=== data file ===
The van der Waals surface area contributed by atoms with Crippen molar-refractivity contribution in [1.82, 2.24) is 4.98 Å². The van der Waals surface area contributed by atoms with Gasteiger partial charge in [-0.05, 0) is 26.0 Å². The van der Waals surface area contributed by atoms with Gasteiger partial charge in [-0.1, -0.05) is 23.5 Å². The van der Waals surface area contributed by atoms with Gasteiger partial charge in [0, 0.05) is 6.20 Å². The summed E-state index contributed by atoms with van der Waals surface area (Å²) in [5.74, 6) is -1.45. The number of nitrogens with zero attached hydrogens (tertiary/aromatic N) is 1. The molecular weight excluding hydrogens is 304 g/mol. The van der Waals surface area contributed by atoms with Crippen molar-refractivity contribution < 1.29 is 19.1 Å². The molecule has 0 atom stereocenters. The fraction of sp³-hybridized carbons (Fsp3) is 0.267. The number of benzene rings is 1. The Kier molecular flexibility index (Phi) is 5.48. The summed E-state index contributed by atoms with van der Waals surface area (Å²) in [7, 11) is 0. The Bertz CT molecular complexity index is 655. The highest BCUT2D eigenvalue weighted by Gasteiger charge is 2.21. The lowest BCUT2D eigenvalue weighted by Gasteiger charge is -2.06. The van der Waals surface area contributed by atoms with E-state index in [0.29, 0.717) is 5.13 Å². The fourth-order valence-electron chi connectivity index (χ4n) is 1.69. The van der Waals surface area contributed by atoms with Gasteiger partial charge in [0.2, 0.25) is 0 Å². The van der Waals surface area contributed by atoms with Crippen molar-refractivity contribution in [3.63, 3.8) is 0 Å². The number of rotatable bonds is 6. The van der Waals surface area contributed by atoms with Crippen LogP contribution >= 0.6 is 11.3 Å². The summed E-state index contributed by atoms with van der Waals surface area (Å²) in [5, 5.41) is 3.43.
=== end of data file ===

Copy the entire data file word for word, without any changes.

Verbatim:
The van der Waals surface area contributed by atoms with Crippen molar-refractivity contribution in [1.82, 2.24) is 4.98 Å². The van der Waals surface area contributed by atoms with Gasteiger partial charge in [-0.05, 0) is 26.0 Å². The van der Waals surface area contributed by atoms with Gasteiger partial charge in [-0.1, -0.05) is 23.5 Å². The van der Waals surface area contributed by atoms with Gasteiger partial charge in [0, 0.05) is 6.20 Å². The summed E-state index contributed by atoms with van der Waals surface area (Å²) in [5.74, 6) is -1.45. The number of nitrogens with zero attached hydrogens (tertiary/aromatic N) is 1. The molecular weight excluding hydrogens is 304 g/mol. The van der Waals surface area contributed by atoms with Crippen molar-refractivity contribution < 1.29 is 19.1 Å². The molecule has 0 atom stereocenters. The fraction of sp³-hybridized carbons (Fsp3) is 0.267. The number of benzene rings is 1. The Kier molecular flexibility index (Phi) is 5.48. The summed E-state index contributed by atoms with van der Waals surface area (Å²) in [7, 11) is 0. The Bertz CT molecular complexity index is 655. The highest BCUT2D eigenvalue weighted by Gasteiger charge is 2.21. The lowest BCUT2D eigenvalue weighted by Gasteiger charge is -2.06. The van der Waals surface area contributed by atoms with E-state index in [0.29, 0.717) is 5.13 Å². The fourth-order valence-electron chi connectivity index (χ4n) is 1.69. The van der Waals surface area contributed by atoms with Gasteiger partial charge in [0.2, 0.25) is 0 Å². The van der Waals surface area contributed by atoms with Crippen molar-refractivity contribution in [3.63, 3.8) is 0 Å². The number of rotatable bonds is 6. The van der Waals surface area contributed by atoms with Crippen LogP contribution >= 0.6 is 11.3 Å². The summed E-state index contributed by atoms with van der Waals surface area (Å²) in [5, 5.41) is 3.43.